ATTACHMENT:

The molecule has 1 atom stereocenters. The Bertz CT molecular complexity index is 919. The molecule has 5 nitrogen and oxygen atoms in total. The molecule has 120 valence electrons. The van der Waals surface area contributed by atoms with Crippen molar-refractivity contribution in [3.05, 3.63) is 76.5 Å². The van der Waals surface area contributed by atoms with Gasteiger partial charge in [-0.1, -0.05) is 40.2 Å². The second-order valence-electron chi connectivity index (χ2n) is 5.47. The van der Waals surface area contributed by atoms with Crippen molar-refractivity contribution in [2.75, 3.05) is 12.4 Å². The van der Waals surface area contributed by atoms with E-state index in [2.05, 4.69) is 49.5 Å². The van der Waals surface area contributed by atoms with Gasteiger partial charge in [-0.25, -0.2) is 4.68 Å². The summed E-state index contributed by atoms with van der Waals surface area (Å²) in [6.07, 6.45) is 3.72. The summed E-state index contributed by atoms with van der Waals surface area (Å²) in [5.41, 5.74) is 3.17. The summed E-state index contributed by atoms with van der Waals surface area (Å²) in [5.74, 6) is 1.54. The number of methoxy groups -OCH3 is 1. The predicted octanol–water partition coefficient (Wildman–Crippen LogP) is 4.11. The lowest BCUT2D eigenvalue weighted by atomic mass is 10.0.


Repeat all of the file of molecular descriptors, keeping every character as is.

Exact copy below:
The molecule has 1 atom stereocenters. The Bertz CT molecular complexity index is 919. The molecule has 5 nitrogen and oxygen atoms in total. The molecule has 120 valence electrons. The van der Waals surface area contributed by atoms with Crippen molar-refractivity contribution in [3.05, 3.63) is 76.5 Å². The van der Waals surface area contributed by atoms with Gasteiger partial charge in [-0.1, -0.05) is 40.2 Å². The second-order valence-electron chi connectivity index (χ2n) is 5.47. The van der Waals surface area contributed by atoms with Crippen molar-refractivity contribution in [2.75, 3.05) is 12.4 Å². The van der Waals surface area contributed by atoms with E-state index in [2.05, 4.69) is 49.5 Å². The van der Waals surface area contributed by atoms with Gasteiger partial charge in [-0.25, -0.2) is 4.68 Å². The summed E-state index contributed by atoms with van der Waals surface area (Å²) in [6.07, 6.45) is 3.72. The summed E-state index contributed by atoms with van der Waals surface area (Å²) in [5.41, 5.74) is 3.17. The summed E-state index contributed by atoms with van der Waals surface area (Å²) in [5.74, 6) is 1.54. The number of methoxy groups -OCH3 is 1. The predicted octanol–water partition coefficient (Wildman–Crippen LogP) is 4.11. The lowest BCUT2D eigenvalue weighted by atomic mass is 10.0.